This portrait of four-year-old Audrey Wilbur is a study in contrasts between the cheerful fabrics of the clothing and decor and the impoverished bareness of the room’s mattress, walls, and floor. Grannan’s depiction of Audrey, made at the height of the dot-com bubble, was the cover for the New York Times Magazine’s March 19, 2000, issue, which included James Fallows’s “The Invisible Poor” and a photo essay titled “In the Shadow of Wealth.”

Text from the National Portrait Gallery website [Online] Cited 08/06/2022

 

Katy Grannan (American, b. 1969) 'Forest Whitaker' 2007

 

Katy Grannan (American, b. 1969)
Forest Whitaker
2007
Chromogenic print
Variant image published in New York Times Magazine, February 11, 2007
Collection of the artist, courtesy Greenberg Van Doren Gallery, New York City; Fraenkel Gallery, San Francisco; Salon 94, New York City
© Katy Grannan

 

Martin Schoeller (American, b. 1968) 'Barack Obama' 2004

 

Martin Schoeller (American, b. 1968)
Barack Obama
2004
Digital C-print
Variant published in Gentleman’s Quarterly, December 2004
Collection of the artist, courtesy Hasted Hunt, New York City
© Martin Schoeller

 

 

Schoeller photographed Barack Obama for a December 2004 feature on “Men of the Year,” in Gentleman’s Quarterly, where a variant of this photograph appeared. Reflecting upon the success of his address at the 2004 Democratic convention, Obama, who would go on to win the presidential election in 2008, observed: “The reason you do this stuff is not to … get your face in a magazine … You do this stuff because you care about the epic struggle to make America what it can be.”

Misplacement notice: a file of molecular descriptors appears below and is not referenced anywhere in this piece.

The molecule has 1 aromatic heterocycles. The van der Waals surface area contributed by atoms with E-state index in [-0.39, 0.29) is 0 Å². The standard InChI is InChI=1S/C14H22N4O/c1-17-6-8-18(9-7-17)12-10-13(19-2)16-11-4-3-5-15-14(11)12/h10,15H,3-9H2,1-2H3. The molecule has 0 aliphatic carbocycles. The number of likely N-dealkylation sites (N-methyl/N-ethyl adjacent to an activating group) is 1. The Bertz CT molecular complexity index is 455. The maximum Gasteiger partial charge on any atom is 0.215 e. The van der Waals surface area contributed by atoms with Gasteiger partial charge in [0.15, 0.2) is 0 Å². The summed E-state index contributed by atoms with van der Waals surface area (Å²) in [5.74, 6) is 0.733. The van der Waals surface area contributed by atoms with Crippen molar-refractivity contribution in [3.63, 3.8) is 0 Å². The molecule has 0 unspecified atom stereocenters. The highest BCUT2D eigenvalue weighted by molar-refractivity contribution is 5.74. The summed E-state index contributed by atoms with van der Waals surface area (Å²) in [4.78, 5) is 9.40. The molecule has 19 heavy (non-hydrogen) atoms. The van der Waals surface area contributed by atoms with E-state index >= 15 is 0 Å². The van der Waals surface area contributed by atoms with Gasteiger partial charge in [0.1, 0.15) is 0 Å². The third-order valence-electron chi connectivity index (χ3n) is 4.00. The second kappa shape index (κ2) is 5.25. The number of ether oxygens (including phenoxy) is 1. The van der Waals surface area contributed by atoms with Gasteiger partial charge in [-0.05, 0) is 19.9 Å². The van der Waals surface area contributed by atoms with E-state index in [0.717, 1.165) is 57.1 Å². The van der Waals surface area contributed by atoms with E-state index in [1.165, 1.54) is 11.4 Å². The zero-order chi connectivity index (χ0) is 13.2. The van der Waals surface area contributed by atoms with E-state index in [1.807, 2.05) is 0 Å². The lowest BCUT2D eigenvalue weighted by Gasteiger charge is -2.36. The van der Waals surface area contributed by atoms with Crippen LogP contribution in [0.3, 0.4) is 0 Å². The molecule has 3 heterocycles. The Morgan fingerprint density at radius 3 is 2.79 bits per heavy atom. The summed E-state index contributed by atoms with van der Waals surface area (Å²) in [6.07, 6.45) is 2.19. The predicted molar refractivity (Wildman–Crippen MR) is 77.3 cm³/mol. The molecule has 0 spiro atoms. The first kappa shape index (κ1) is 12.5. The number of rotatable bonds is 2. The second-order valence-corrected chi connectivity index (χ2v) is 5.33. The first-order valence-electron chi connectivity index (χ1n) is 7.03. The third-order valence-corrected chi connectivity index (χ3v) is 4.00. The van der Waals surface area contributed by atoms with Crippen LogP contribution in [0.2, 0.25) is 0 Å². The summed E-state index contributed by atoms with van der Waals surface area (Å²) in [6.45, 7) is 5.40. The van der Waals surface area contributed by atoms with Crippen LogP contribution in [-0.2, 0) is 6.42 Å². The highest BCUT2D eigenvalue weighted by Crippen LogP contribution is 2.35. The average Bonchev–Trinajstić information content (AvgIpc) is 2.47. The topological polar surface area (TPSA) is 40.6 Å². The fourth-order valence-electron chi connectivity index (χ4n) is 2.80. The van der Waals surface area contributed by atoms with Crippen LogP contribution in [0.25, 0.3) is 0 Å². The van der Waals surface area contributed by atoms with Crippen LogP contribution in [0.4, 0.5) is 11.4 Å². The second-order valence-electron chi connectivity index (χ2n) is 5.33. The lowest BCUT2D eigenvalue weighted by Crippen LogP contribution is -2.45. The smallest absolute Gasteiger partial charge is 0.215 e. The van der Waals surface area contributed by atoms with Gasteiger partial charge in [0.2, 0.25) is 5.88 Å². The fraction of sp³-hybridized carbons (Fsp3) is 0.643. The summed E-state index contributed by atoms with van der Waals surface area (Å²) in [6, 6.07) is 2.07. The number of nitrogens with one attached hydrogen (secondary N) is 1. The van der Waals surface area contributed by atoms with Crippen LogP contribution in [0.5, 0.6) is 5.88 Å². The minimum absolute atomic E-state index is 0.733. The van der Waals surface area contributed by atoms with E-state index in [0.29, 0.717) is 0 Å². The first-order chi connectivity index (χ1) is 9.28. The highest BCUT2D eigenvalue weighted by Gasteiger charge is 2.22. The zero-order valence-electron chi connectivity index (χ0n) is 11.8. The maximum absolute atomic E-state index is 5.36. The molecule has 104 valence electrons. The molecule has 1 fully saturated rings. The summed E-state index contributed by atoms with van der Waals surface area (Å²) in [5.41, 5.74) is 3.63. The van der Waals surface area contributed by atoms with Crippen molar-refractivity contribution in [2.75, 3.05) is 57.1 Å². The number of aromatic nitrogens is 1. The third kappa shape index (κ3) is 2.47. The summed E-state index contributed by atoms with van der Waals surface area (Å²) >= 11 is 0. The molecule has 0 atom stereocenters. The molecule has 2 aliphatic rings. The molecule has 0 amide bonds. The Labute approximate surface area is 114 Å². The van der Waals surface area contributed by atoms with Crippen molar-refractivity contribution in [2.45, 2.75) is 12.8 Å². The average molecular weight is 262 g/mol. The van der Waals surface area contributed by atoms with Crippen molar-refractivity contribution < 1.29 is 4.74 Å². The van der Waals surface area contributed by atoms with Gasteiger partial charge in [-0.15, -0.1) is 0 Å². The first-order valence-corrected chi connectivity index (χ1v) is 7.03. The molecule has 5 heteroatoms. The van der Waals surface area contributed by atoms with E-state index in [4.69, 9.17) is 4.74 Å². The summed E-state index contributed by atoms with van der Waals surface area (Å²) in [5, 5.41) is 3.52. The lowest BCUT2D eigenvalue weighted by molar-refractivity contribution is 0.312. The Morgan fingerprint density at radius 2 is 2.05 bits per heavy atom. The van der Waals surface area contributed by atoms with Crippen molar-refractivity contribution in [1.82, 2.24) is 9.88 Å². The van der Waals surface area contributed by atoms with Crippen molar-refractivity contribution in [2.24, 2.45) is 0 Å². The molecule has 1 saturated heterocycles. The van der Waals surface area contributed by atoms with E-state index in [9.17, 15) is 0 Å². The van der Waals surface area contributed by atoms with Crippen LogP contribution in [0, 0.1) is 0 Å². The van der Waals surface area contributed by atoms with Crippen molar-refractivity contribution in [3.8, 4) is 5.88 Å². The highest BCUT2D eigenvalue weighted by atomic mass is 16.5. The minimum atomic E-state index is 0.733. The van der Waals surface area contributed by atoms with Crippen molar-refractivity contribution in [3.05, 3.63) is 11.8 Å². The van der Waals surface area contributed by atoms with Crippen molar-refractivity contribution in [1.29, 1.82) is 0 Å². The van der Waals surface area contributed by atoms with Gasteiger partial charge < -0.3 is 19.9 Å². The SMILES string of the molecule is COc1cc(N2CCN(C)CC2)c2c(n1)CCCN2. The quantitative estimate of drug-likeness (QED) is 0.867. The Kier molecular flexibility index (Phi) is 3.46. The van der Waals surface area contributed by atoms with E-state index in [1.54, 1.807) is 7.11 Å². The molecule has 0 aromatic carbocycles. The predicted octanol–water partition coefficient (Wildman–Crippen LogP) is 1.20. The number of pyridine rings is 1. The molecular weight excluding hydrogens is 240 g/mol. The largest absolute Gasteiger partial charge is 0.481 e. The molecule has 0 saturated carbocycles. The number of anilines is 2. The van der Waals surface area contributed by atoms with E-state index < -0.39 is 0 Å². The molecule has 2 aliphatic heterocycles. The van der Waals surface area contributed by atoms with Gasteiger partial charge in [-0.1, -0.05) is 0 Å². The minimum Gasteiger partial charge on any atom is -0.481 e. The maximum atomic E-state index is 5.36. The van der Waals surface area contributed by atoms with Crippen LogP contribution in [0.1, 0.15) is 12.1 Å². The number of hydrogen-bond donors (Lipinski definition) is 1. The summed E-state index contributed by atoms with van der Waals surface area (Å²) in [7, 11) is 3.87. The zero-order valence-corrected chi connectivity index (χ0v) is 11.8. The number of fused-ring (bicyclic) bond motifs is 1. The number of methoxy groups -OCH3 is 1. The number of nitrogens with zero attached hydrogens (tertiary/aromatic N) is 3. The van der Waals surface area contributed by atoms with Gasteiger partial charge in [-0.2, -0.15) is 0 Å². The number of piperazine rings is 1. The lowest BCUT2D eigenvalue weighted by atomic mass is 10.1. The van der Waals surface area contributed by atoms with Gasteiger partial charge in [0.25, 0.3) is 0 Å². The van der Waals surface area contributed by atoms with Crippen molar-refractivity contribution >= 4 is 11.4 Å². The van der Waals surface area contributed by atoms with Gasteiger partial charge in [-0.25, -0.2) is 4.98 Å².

A photographic close-up is perhaps the purest form of portraiture, creating a confrontation between the viewer and the subject that daily interaction makes impossible, or at least impolite. In a close-up, the impact stems solely from the static subject’s expression or apparent lack thereof, so the viewer is challenged to read a face without the benefit of the environmental cues we naturally use to form our interpersonal reactions.

After seeing Bernd and Hilla Becher’s water tower series in 1991, I was inspired by the idea of photographing a large group of subjects in the exact same style. The pictures in my Close Up series have all been taken from similar angles and with the same equipment, but here I have tried to bring out personality and capture individuality in a search for a flash of vulnerability and integrity. The greatest challenge in taking these images lies in the attempt to arrest the subtle moment that flickers between expressions, movements of which the subject is unaware. Like most portrait photographers, I aim to record the instant the subject is not thinking about being photographed, striving to get beyond the practiced facial performance, reaching for something unplanned. While trying to be as objective as possible, I acknowledge that every gesture is still an act of artifice. Familiar faces are treated with the same levels of scrutiny as the un-famous. The unknown and the too- well- known meet on a level platform that enables comparison, where a viewer’s existing notions of celebrity, value, and honesty are challenged.

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Martin Schoeller artist statement

 

 

Martin Schoeller has exhibited his portraits internationally and has received numerous awards. His photographs have appeared in many prominent magazines, including the New Yorker, Gentleman’s Quarterly (GQ), Vanity Fair, and Rolling Stone.

A native of Germany, Schoeller, who now lives and works in New York, honed his skills by working with Annie Leibovitz. “Watching her deal with all of the elements that have to come together – subjects, lighting, production, weather, styling, location – gave me an insight into what it takes to be a portrait photographer,” he explains.